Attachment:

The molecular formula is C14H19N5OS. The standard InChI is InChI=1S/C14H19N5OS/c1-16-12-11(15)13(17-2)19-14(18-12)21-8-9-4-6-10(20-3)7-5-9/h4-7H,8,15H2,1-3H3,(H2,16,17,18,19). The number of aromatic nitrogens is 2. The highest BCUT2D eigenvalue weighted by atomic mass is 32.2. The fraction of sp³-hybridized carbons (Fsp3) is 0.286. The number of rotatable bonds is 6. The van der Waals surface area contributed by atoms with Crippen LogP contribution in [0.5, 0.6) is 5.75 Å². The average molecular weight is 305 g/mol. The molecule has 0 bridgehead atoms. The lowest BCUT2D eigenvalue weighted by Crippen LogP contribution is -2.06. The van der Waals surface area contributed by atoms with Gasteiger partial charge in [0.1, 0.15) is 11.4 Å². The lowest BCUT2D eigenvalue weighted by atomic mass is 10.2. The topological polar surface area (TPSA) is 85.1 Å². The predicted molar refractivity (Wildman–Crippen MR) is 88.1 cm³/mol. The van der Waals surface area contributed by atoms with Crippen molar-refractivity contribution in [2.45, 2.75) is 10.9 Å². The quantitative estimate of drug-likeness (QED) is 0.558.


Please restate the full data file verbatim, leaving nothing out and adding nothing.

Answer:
The molecular formula is C14H19N5OS. The standard InChI is InChI=1S/C14H19N5OS/c1-16-12-11(15)13(17-2)19-14(18-12)21-8-9-4-6-10(20-3)7-5-9/h4-7H,8,15H2,1-3H3,(H2,16,17,18,19). The number of aromatic nitrogens is 2. The highest BCUT2D eigenvalue weighted by atomic mass is 32.2. The fraction of sp³-hybridized carbons (Fsp3) is 0.286. The number of rotatable bonds is 6. The van der Waals surface area contributed by atoms with Crippen LogP contribution in [0.5, 0.6) is 5.75 Å². The average molecular weight is 305 g/mol. The molecule has 0 bridgehead atoms. The lowest BCUT2D eigenvalue weighted by Crippen LogP contribution is -2.06. The van der Waals surface area contributed by atoms with Gasteiger partial charge in [0.1, 0.15) is 11.4 Å². The lowest BCUT2D eigenvalue weighted by atomic mass is 10.2. The topological polar surface area (TPSA) is 85.1 Å². The predicted molar refractivity (Wildman–Crippen MR) is 88.1 cm³/mol. The van der Waals surface area contributed by atoms with Crippen molar-refractivity contribution in [2.45, 2.75) is 10.9 Å². The quantitative estimate of drug-likeness (QED) is 0.558.